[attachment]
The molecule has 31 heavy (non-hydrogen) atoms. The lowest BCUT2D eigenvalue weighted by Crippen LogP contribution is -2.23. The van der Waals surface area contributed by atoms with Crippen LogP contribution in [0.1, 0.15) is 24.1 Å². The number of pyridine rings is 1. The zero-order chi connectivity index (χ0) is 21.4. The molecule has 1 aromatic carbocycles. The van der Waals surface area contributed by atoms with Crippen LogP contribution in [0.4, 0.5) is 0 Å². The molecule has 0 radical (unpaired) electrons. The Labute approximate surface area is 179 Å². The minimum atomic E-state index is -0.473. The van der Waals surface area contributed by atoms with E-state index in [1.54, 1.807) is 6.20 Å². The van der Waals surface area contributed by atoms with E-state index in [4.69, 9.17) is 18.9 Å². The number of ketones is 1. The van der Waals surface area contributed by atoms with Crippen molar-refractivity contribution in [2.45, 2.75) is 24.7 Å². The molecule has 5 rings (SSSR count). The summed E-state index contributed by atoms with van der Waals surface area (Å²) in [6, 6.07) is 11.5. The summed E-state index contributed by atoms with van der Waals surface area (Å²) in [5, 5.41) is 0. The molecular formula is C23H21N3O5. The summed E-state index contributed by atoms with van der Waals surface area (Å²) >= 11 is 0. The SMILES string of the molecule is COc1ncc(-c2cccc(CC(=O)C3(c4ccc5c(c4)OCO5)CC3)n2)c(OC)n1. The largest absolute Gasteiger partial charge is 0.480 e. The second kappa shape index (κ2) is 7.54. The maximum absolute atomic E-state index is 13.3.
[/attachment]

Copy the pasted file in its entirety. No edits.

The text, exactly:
The molecule has 31 heavy (non-hydrogen) atoms. The lowest BCUT2D eigenvalue weighted by Crippen LogP contribution is -2.23. The van der Waals surface area contributed by atoms with Crippen LogP contribution in [0.1, 0.15) is 24.1 Å². The number of pyridine rings is 1. The zero-order chi connectivity index (χ0) is 21.4. The molecule has 1 aromatic carbocycles. The van der Waals surface area contributed by atoms with Crippen LogP contribution in [0.4, 0.5) is 0 Å². The molecule has 0 radical (unpaired) electrons. The Labute approximate surface area is 179 Å². The minimum atomic E-state index is -0.473. The van der Waals surface area contributed by atoms with E-state index in [1.54, 1.807) is 6.20 Å². The van der Waals surface area contributed by atoms with E-state index in [4.69, 9.17) is 18.9 Å². The number of ketones is 1. The van der Waals surface area contributed by atoms with Crippen molar-refractivity contribution in [2.45, 2.75) is 24.7 Å². The molecule has 5 rings (SSSR count). The summed E-state index contributed by atoms with van der Waals surface area (Å²) in [6, 6.07) is 11.5. The summed E-state index contributed by atoms with van der Waals surface area (Å²) in [5, 5.41) is 0. The molecular formula is C23H21N3O5. The summed E-state index contributed by atoms with van der Waals surface area (Å²) >= 11 is 0. The SMILES string of the molecule is COc1ncc(-c2cccc(CC(=O)C3(c4ccc5c(c4)OCO5)CC3)n2)c(OC)n1. The largest absolute Gasteiger partial charge is 0.480 e. The second kappa shape index (κ2) is 7.54. The maximum absolute atomic E-state index is 13.3.